The facts of those offences outlined by the Prosecutor at sentence and not disputed by defence counsel were that three people, including the respondent, set upon an air hostess travelling from Tullamarine Airport to Melbourne City by train at about 8.30 p.m. and savagely attacked her.  Later in 1993 the respondent was sentenced to six months' concurrent imprisonment for a further offence of intentionally or recklessly causing injury, assault by kicking, assault with an instrument and unlawful assault.  The respondent had other convictions for possession of drugs, possession or carrying a dangerous article or weapon, and some minor convictions of dishonesty and driving offences.

The respondent was 28 at the time of the commission of this offence and 29 at sentence. 

The respondent's counsel at sentence submitted the appropriate range was five to eight years' imprisonment and that a serious violent offence declaration was not warranted in the circumstances.  The Prosecutor at sentence submitted the range was seven to 10 years and that a serious violent offence declaration was warranted.

The facts of this offence as outlined demonstrate that it is undoubtedly most serious.  The respondent whilst angry and in company with his brother went armed to the complainant's home late at night with a loaded semi-automatic firearm to seek revenge.  He then discharged that firearm on at least seven occasions with an intent to do grievous bodily harm to the complainant.  It is only good fortune that saved the complainant from death. 

The respondent has shown no remorse and does not have the mitigating benefit of a plea of guilty.  Conduct of this sort demands a salutary deterrent sentence both to this offender and to others who would consider acting in such a lawless and seriously anti-social manner.

The appellant now contends that comparable sentences demonstrate that the range within which the sentence should have been imposed was six to nine years' imprisonment, whilst the respondent contends that these same sentences support a range of five to seven years' imprisonment.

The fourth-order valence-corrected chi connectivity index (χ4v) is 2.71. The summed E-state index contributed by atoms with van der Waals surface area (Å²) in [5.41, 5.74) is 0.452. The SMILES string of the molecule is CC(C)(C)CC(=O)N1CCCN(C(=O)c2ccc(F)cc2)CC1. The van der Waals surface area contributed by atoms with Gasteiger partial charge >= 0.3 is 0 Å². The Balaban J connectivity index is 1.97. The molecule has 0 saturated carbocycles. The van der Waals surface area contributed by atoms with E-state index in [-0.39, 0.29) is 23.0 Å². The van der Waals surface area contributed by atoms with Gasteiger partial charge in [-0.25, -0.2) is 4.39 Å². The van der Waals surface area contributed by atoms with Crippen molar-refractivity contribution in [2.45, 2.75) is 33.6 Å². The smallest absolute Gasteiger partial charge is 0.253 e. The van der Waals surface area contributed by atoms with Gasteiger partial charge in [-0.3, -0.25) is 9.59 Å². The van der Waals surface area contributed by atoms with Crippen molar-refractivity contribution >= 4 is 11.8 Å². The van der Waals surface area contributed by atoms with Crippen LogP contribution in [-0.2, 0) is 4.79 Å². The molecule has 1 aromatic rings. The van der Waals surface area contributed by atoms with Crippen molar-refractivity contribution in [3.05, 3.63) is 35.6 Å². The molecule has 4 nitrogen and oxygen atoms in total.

The respondent receives the benefit in sentencing of the fact that, through no fault of his, the complainant was not apparently injured sufficiently to charge grievous bodily harm.  Comparable sentences for the offence of grievous bodily harm with intent to do grievous bodily harm are not directly apposite and are of limited assistance in determining the appropriate sentence here.

The cases of R v. Ambrose, CA 5 of 1995, 21 March 1995, R v. Lynch, 132 of 1995, 16 May 1995, 2 June 1995, and R v. Ainsworth, CA 26 of 2000, 5 May 2000, although not closely comparable to the facts of this case support the appellant's contention that this sentence is manifestly inadequate.

The respondent has not been able to refer us to any case of this seriousness involving a wounding through the discharge of a loaded weapon with intent to do grievous bodily harm where a sentence as low as five years' imprisonment with no declaration under part 9A, Penalties and Sentences Act 1992, was imposed.

The sentence imposed here in the absence of a declaration under part 9A was manifestly inadequate.  I am conscious that the learned sentencing Judge who heard all the evidence in this trial apparently took a rather sympathetic view of the respondent in the sentence he imposed and that this is an Attorney's appeal.  Those factors cannot however take away from the fact that this sentence involved dangerous and reprehensible conduct in going to the complainant's home at night with a loaded semi-automatic weapon and then discharging it on a number of occasions, on at least one of which there was an intent to do grievous bodily harm.  I emphasise that the respondent did not have the mitigating factor of a plea of guilty.

In all the circumstances a sentence of at least seven years' imprisonment was appropriate in this case in the absence of a declaration under part 9A, Penalties and Sentences Act 1992. 

I would allow the appeal and, instead of the sentence of five years' imprisonment, substitute a sentence of seven years' imprisonment.  I would otherwise confirm the sentence imposed at first instance.

THOMAS JA:  I agree.

BYRNE J:  I agree.

THE PRESIDENT:  The order is as I have outlined.


Editorial Notes

  • Published Case Name:

    R v Marks; ex parte Attorney-General of Queensland

  • Shortened Case Name:

    R v Marks; ex parte Attorney-General

  • MNC:

    [2002] QCA 34

  • Court:


  • Judge(s):

    McMurdo P, Thomas JA, Byrne J

  • Date:

    18 Feb 2002

Litigation History

Event Citation or File Date Notes
Appeal Determined (QCA) [2002] QCA 34 18 Feb 2002 Attorney-General's appeal against sentence allowed; substitute a sentence of 7 years' imprisonment but otherwise confirm the sentence: McMurdo P, Thomas JA and Byrne J.

Appeal Status

{solid} Appeal Determined (QCA)